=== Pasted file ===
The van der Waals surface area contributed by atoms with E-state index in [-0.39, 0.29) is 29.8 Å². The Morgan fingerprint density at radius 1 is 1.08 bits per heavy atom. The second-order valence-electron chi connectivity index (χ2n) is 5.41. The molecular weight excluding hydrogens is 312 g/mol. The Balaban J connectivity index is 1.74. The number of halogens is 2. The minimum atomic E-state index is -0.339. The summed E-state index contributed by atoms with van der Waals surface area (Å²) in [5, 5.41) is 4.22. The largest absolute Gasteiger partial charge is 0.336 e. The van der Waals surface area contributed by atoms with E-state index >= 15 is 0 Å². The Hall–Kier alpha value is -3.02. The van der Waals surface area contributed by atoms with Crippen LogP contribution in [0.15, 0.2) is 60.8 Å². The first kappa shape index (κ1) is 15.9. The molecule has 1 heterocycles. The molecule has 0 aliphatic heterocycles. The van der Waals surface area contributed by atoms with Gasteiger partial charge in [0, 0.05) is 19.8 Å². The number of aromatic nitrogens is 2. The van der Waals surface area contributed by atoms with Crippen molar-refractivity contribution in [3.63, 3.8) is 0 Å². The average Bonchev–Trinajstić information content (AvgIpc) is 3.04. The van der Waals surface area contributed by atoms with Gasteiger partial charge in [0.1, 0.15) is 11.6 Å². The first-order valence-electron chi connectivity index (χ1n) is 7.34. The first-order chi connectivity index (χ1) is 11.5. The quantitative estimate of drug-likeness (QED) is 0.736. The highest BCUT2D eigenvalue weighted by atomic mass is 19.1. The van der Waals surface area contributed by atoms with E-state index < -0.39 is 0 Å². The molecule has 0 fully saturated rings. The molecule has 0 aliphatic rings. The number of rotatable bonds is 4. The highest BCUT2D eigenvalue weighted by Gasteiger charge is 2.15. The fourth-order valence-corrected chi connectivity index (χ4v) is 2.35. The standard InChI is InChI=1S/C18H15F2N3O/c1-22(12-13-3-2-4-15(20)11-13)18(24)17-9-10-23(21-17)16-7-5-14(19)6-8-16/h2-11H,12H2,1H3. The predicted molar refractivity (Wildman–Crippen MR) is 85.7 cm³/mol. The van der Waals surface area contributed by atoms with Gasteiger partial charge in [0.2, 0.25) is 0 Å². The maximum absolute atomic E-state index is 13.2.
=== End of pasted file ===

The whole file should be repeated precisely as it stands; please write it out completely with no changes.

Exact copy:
The van der Waals surface area contributed by atoms with E-state index in [-0.39, 0.29) is 29.8 Å². The Morgan fingerprint density at radius 1 is 1.08 bits per heavy atom. The second-order valence-electron chi connectivity index (χ2n) is 5.41. The molecular weight excluding hydrogens is 312 g/mol. The Balaban J connectivity index is 1.74. The number of halogens is 2. The minimum atomic E-state index is -0.339. The summed E-state index contributed by atoms with van der Waals surface area (Å²) in [5, 5.41) is 4.22. The largest absolute Gasteiger partial charge is 0.336 e. The van der Waals surface area contributed by atoms with E-state index >= 15 is 0 Å². The Hall–Kier alpha value is -3.02. The van der Waals surface area contributed by atoms with Crippen LogP contribution in [0.15, 0.2) is 60.8 Å². The first kappa shape index (κ1) is 15.9. The molecule has 1 heterocycles. The molecule has 0 aliphatic heterocycles. The van der Waals surface area contributed by atoms with Gasteiger partial charge in [0, 0.05) is 19.8 Å². The number of aromatic nitrogens is 2. The van der Waals surface area contributed by atoms with Crippen molar-refractivity contribution in [3.63, 3.8) is 0 Å². The average Bonchev–Trinajstić information content (AvgIpc) is 3.04. The van der Waals surface area contributed by atoms with Gasteiger partial charge in [0.1, 0.15) is 11.6 Å². The first-order valence-electron chi connectivity index (χ1n) is 7.34. The first-order chi connectivity index (χ1) is 11.5. The quantitative estimate of drug-likeness (QED) is 0.736. The highest BCUT2D eigenvalue weighted by atomic mass is 19.1. The van der Waals surface area contributed by atoms with E-state index < -0.39 is 0 Å². The molecule has 0 fully saturated rings. The molecule has 0 aliphatic rings. The number of rotatable bonds is 4. The highest BCUT2D eigenvalue weighted by Gasteiger charge is 2.15. The fourth-order valence-corrected chi connectivity index (χ4v) is 2.35. The standard InChI is InChI=1S/C18H15F2N3O/c1-22(12-13-3-2-4-15(20)11-13)18(24)17-9-10-23(21-17)16-7-5-14(19)6-8-16/h2-11H,12H2,1H3. The predicted molar refractivity (Wildman–Crippen MR) is 85.7 cm³/mol. The van der Waals surface area contributed by atoms with Gasteiger partial charge in [0.2, 0.25) is 0 Å². The maximum absolute atomic E-state index is 13.2.